-- Michael R. Wickline

Open records law tweaks clear House

Two bills amending the Arkansas Freedom of Information Act cleared the state House on Thursday.

Senate Bill 196 by Sen. Dan Sullivan, R-Jonesboro, mandates that defendants in open-records suits pay reasonable attorney fees and litigation expenses incurred by a plaintiff who, after filing suit, receives a significant portion of the records requested.

House Bill 1626 by Rep. Keith Brooks, R-Ferndale, removes a provision in the state open-records law requiring that public employees be notified before their salary information, which is public information, is released. The bill now heads to the Senate.

-- Rachel Herzog

Feminine-products effort sent to House

A bill to allow state education funding to be used for feminine hygiene products in schools was sent Thursday to the Arkansas House.

House Bill 1611 by Rep. Denise Ennett, D-Little Rock, also aims to encourage schools to use federal grants to buy sanitary products to provide to students for free, Ennett said.

Ennett told the House Education Committee that many schools in Arkansas have lots of students who can't afford to buy the products, and some teachers use their own money to buy them for students.

-- Rachel Herzog

Community-schools proposal is revived

Legislation that would support Arkansas public schools in adopting a community-schools model made it out of a House committee on Thursday, after failing in the House last month.

Senate Bill 291 by Sen. Missy Irvin, R-Mountain View, aims to encourage schools to provide coordinated wraparound resources, including social services and after-school activities, by working with community partners, something several Arkansas schools are already doing.

The bill allows the Division of Elementary and Secondary Education to assist schools in adopting the community-schools framework by developing guidelines, providing professional development programs and collecting data to enable oversight and inform school improvement.

SB291 fell short in the House after some lawmakers expressed concerns about how student privacy would be protected. The vote was expunged and the bill was re-referred to the House Education Committee.

The legislation was then amended to require schools to obtain consent from students' parents or legal guardians before administering any service.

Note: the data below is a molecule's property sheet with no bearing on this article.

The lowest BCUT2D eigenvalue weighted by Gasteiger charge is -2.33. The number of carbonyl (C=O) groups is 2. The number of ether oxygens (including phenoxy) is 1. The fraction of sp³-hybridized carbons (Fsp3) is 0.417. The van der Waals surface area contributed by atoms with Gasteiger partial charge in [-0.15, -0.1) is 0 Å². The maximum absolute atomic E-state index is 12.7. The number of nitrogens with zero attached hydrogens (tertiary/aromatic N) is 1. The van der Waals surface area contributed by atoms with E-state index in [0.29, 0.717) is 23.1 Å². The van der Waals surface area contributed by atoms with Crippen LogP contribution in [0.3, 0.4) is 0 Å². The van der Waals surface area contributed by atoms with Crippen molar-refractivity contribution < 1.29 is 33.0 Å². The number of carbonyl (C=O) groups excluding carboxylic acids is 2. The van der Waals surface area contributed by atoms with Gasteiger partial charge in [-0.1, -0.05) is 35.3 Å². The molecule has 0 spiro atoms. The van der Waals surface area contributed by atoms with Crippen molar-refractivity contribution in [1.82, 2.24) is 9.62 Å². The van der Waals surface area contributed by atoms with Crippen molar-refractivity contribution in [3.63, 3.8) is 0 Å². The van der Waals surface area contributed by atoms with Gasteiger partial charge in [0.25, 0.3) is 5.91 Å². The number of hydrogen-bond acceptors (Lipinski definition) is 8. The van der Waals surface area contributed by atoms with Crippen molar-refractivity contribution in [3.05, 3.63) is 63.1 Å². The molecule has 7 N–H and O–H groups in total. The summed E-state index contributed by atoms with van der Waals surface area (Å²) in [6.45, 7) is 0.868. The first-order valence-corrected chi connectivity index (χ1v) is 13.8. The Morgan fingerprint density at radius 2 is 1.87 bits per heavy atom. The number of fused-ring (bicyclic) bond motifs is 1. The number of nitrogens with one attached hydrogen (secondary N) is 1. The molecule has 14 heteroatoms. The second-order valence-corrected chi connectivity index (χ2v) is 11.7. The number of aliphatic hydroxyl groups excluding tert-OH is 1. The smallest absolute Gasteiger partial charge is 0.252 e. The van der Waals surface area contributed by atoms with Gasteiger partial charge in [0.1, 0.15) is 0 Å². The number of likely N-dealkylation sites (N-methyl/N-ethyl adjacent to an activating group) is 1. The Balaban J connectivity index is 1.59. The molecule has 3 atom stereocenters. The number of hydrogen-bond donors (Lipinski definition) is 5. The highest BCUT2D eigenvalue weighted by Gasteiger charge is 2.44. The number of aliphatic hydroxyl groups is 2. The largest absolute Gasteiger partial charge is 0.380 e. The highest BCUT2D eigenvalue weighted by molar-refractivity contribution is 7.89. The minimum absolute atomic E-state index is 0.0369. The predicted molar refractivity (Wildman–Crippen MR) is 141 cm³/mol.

-- Rachel Herzog

92-0 vote advances student-ID provision

Legislation that would require schools to print hotlines for domestic violence, sexual assault and suicide prevention on student IDs was passed Thursday by the House.

Rep. Tippi McCullough, D-Little Rock, said the bill would be amended on the Senate side to take the phrase "without limitation" out of the bill, to ensure superintendents couldn't print additional numbers on the badges.

The chamber's vote on House Bill 1770 was 92-0.

-- Rachel Herzog

Beer-distributor bid heads to governor

The House voted Thursday to send legislation to Gov. Asa Hutchinson that would allow beer distributors to sell ready-to-drink products that contain liquor but no more than 15% alcohol.

Senate Bill 554, by Sen. Mark Johnson, R-Ferndale, also would authorize the Alcoholic Beverage Control Division to establish rules for the delivery of ready-to-drink products. The bill passed on a vote of 70-15, with five members voting present. The bill previously passed the Senate, and now heads to the governor's desk.

In a separate action Thursday, the House voted to expunge a vote defeating House Bill 1748, which would have allowed county and city governments to put the issue of Sunday alcohol sales up for a local election. The sponsor, Rep. David Whitaker, D-Fayetteville, said he would amend the bill before taking it back to the House for a second vote.

-- John Moritz

House backs setting up arts, tech body

The House on Thursday passed a bill that would create an 18-member Arkansas Legislative Arts and Technology Boot Camp.

State representatives voted 69-18 to send Senate Bill 531 by Sen. Joyce Elliott, D-Little Rock, to the governor.

The boot camp would be required to issue a final written report by Aug. 31, 2022, that would include an inventory of statewide arts and cultural assets; an assessment of the funding required to create, update and maintain a statewide database with such an inventory for each of the Arkansas Art Council's eight districts; and a plan for identifying and leveraging current and future assets in the areas of art and technology.

-- Rachel Herzog